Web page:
of Rivendells and rain
So Eli went down for his nap and it was time to go ride. I went down into the basement and looked around at the bikes. It was Belle's turn in the rotation, I decided, so I pumped up the tires and headed out.
I was rolling into downtown when I noticed just how dark the sky was getting. Hmm. Still, I pushed on, because I wanted to ride. I shifted up onto the large chainring and settled into a rhythm, rolling down the rail-trail conversion. For the zillionth time, I noticed how stable and steady the Rivendell runs and thanked Grant Petersen for designing it.
I have moments when I think, "I'll never get to ride brevets, and Paris-Brest-Paris isn't going to happen for me. I don't need this bike." Then I ride it and think, "I really, really like this bike. How crazy it would be to let go of it."
I was turning onto Florida Avenue when the rain started, first as a drizzle, then picking up in intensity as I cut through Wisewood subdivision. I wound up taking shelter on a church's front porch. After about five minutes, it slowed down to a slight drizzle again, and I headed on out.
Water sprayed off my tires and all over my ankles and throughout the drivetrain. I have fenders for this bike, and for a couple of years they stayed on it constantly. I took them off so I could get ready to ride out West, though. Those lovely fenders are sitting hanging on a rod in the basement as I write this, and isn't that a foolish place for them to be?
I shivered a bit initially - I got cold waiting on the church's porch in wet cycling togs, even in July, but once I got back up to speed I warmed up. I left the chain on the big ring and kept switching back and forth between the 19 and the 21T cogs, occasionally dropping onto the 17T for the gentle descents. The sun started playing peek-a-boo with the rain. By the time I reached Highway 248 the sun was shining steadily. I did the old loop out past the high school -
But why am I writing about the route? It's the same route I do over and over again, because time is tight these days. It's bare maintenance mileage, and if I was one of those humorless geeks who takes Bicycling magazine seriously, I'd probably call it garbage miles. But any ride is a good ride, and this was a good ride by that measure, rain and all.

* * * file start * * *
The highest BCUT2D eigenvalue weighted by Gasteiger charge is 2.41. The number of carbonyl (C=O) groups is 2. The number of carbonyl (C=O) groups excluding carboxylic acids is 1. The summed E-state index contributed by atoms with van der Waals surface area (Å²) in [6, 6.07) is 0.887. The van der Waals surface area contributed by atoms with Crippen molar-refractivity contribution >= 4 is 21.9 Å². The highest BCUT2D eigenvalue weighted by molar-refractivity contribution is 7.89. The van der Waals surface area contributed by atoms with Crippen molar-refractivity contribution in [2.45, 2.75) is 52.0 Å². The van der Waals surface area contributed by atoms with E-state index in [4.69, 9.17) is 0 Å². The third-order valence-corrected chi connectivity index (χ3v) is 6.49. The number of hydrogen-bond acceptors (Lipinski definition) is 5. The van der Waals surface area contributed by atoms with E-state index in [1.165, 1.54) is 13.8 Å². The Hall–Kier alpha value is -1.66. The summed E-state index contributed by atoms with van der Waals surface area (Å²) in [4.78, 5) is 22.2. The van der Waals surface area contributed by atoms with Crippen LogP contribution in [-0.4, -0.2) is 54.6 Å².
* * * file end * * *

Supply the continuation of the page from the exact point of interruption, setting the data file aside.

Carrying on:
It started clouding up again as I got closer to Greenwood, flagging a bit on the climb up Lebanon Church Road, then picking up the pace again on the Canadian Mist Highway. The rain started again about the time I crossed Main Street and headed down Florida Avenue towards the rail-trail. I gingerly picked my way through the gravel in the turn onto the trail, then accelerated as well as I could. At one point, I startled what looked like a Disney scene - eight birds exploded into flight, while two squirrels AND a bunny rabbit raced off into the woods.
The rain slacked off again. I rolled home with 30 miles for the day - and an opportunity to clean road grit from the Rivendell.
The fenders might have to go back on that bike.
of pretentious restrooms and ungovernable mules
Still living the life of a man with a very young son and a very pregnant wife - which, as a cyclist, means Saturday morning rides after Eli goes down for his nap and not much else.
A couple of Saturdays back, Ainsley and I met up and rode down to Ninety Six. I wasn't sure if
anyone else would show, or if Ainsley would be there or not - but his sweetie was taking care of his daughter, freeing him up for a ride. Had I known he would have been there, I'd have ridden fixed, but I wound up riding Belle the Rivendell because it was her turn in the rotation.
I soon found myself grateful for gears. Ainsley's been getting in his week night rides, and even turning a 65-in fixed-gear with 35 mm tires, he made me work to hang with him. We did the usual route, because that's about all I do these days.